Take the 2-minute tour ×
Stack Overflow is a question and answer site for professional and enthusiast programmers. It's 100% free, no registration required.

We like to think that a memory access is fast and constant, but on modern architectures/OSes, that's not necessarily true.

Consider the following C code:

int i = 34;
int *p = &i;

// do something that may or may not involve i and p


// 3 days later:

*p = 643;

What is the estimated cost of this last assignment in CPU instructions, if

  • i is in L1 cache,
  • i is in L2 cache,
  • i is in L3 cache,
  • i is in RAM proper,
  • i is paged out to an SSD disk,
  • i is paged out to a traditional disk?

Where else can i be?

Of course the numbers are not absolute, but I'm only interested in orders of magnitude. I tried searching the webs, but Google did not bless me this time.

share|improve this question
Uh if it's paged out the access cost is nondeterministic... –  L̲̳o̲̳̳n̲̳̳g̲̳̳p̲̳o̲̳̳k̲̳̳e̲̳̳ Jun 14 '10 at 16:34
<humor>Dude, if your program takes three days to run you've bigger problems than worrying about how long it'll take to poke into p <\humor> :) –  Binary Worrier Jun 14 '10 at 16:43
Where else can i be? somewhere over the network? halfway across the globe? –  Lie Ryan Oct 7 '12 at 13:07

6 Answers 6

up vote 11 down vote accepted

Here's some hard numbers, demonstrating that exact timings vary from CPU family and version to version: http://www.agner.org/optimize/

These numbers are a good guide:

L1           1 ns
L2           5 ns
RAM         83 ns
Disk  13700000 ns

And as an infograph to give you the orders of magnitude:

Click for the big view (src http://news.ycombinator.com/item?id=702713)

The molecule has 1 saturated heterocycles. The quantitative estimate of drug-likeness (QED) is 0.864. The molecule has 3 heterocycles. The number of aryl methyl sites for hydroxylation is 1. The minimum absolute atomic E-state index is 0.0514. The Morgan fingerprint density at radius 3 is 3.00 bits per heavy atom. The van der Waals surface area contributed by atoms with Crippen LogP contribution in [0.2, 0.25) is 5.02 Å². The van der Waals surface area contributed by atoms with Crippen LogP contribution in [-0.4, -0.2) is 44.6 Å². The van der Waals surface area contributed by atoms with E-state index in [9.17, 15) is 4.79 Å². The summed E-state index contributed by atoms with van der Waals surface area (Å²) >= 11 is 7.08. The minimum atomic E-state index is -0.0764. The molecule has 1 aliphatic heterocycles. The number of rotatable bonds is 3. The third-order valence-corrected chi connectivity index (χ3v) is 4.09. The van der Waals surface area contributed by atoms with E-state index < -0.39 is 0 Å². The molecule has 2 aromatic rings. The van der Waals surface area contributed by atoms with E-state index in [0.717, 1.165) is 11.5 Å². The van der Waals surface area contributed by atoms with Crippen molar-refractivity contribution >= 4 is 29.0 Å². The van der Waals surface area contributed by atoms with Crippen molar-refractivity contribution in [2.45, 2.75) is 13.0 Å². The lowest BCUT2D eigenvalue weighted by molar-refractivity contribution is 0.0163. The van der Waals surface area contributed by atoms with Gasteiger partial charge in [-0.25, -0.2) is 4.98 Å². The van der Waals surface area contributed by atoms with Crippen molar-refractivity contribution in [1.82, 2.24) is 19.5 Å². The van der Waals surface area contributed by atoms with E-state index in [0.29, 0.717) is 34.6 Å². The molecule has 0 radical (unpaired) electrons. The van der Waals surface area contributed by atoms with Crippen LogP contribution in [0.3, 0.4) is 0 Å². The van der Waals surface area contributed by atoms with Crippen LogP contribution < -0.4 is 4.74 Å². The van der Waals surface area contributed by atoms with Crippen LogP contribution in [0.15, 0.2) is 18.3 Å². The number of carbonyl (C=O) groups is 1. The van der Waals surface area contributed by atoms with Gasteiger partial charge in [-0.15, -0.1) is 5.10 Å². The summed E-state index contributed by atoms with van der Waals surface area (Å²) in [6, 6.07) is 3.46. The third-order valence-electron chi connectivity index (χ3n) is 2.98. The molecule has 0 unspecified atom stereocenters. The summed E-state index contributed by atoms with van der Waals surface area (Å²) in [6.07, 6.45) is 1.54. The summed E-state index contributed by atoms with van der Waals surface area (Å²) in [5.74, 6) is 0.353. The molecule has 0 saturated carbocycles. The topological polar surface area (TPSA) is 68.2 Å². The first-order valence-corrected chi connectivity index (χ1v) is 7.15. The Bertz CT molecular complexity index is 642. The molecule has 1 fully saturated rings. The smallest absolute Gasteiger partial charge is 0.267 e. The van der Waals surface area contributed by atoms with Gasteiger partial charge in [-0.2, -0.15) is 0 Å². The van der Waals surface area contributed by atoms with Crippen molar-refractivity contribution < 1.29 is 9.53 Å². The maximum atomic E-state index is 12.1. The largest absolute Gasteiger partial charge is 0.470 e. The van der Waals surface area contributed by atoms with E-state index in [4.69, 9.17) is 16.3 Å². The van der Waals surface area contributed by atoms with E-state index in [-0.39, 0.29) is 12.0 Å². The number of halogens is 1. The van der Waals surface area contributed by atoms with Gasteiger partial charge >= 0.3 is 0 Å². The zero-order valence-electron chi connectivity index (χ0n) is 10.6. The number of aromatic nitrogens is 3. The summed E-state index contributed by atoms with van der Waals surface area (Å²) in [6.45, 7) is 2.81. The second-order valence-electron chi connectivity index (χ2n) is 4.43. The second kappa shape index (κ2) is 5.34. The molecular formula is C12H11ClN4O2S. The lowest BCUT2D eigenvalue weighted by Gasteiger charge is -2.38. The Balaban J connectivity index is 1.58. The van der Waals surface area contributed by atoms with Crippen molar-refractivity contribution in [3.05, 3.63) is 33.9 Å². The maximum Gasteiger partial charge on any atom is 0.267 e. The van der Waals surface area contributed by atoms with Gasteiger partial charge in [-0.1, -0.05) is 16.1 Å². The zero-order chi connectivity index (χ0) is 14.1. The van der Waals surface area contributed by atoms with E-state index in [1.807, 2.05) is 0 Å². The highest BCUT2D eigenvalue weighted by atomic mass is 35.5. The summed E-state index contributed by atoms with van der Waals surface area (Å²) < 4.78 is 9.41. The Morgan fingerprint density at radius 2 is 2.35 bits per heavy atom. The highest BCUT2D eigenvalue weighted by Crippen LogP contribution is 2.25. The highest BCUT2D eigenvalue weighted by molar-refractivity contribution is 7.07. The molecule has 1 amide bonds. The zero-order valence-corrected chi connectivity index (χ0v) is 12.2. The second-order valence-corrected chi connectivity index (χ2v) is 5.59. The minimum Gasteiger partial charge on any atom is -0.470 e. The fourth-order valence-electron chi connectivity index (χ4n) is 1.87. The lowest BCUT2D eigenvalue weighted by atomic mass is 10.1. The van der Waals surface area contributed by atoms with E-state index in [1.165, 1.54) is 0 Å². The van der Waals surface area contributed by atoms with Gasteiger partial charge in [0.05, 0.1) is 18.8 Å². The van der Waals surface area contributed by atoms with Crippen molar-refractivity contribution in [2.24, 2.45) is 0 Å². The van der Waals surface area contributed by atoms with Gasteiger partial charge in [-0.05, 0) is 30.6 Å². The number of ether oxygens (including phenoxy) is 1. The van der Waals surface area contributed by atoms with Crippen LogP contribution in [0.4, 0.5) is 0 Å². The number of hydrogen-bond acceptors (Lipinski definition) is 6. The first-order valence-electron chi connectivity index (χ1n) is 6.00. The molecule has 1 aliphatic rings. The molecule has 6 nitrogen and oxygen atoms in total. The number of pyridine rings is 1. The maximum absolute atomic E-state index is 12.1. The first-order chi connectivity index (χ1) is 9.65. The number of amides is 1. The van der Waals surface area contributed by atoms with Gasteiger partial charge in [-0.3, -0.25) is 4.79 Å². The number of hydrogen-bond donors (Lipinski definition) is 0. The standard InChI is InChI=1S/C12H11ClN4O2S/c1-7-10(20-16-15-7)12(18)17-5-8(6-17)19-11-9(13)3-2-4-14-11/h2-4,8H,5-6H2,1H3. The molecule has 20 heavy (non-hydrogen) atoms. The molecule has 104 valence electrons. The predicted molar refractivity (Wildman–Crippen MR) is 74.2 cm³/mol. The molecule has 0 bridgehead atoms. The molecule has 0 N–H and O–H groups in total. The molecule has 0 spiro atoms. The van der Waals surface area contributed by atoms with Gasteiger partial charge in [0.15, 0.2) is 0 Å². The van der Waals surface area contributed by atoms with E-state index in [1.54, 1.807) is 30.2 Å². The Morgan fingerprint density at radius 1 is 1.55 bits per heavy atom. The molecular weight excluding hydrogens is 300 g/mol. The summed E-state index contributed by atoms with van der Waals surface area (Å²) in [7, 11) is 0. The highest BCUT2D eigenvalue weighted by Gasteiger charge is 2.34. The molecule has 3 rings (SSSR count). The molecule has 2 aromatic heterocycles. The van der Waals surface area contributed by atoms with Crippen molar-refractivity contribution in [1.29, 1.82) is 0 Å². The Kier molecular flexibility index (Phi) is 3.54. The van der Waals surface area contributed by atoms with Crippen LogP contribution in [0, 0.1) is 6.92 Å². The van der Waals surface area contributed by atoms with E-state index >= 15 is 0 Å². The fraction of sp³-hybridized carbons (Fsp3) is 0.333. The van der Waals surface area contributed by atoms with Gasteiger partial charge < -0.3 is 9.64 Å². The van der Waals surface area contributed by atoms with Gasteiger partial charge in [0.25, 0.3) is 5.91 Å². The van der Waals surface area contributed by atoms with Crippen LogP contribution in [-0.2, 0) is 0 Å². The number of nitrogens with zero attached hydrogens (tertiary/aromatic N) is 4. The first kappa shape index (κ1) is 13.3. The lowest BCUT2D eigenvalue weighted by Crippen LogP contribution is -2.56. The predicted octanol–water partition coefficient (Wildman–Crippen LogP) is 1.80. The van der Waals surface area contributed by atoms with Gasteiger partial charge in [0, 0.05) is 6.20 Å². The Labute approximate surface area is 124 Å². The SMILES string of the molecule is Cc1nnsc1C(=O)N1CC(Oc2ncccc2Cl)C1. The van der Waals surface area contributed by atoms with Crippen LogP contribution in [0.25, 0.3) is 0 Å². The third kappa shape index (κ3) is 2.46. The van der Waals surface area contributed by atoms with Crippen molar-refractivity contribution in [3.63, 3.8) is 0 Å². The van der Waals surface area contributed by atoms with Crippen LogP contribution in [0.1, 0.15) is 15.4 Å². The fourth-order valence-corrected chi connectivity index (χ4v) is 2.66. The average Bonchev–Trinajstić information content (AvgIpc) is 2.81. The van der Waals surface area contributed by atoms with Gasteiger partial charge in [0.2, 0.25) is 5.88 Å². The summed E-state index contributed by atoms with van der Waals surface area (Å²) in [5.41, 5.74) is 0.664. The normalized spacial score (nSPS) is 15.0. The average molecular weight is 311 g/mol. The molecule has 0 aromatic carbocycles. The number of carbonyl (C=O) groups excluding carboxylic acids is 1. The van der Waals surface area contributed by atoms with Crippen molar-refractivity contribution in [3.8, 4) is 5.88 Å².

share|improve this answer
Is it just me or is that image just one big red honkin' rectangle? –  paxdiablo Jun 14 '10 at 16:57
@paxdiablo yeah you really need to click on it to see the top left where the L1 is –  Will Jun 14 '10 at 17:02
The infographic is probably correct, but the quoted number of 13700 ns is not. It's more like 10,000,000ns (10ms). Source: google.com/moderator/#9/… –  Morgan Tocker Nov 2 '10 at 4:46
Edit - infographic even says it when zoomed. 13.7ms. 1ms = 1,000,000ns. –  Morgan Tocker Nov 2 '10 at 4:49
@Will - yes. Looks better now, thanks! –  Morgan Tocker Nov 2 '10 at 15:47

Norvig has some values from 2001. Things have changed some since then but I think the relative speeds are still roughly correct.

share|improve this answer

It could also be in a CPU-register. The C/C++-keyword "register" tells the CPU to keep the variable in a register, but you can't guarantee it will stay or even ever get in there.

share|improve this answer
The C/C++-keyword "register" suggests to the compiler that it should keep the variable in a register !!! –  paxdiablo Jun 14 '10 at 16:55
If you take an address of it, it can not be in a register anymore. –  berkus Jun 14 '10 at 17:16

As long as the Cache/RAM/Harddisk/SSD is not busy serving other access (e.g. DMA requests) and that the hardware is reasonably reliable, then the cost is still constant (though they may be a large constant).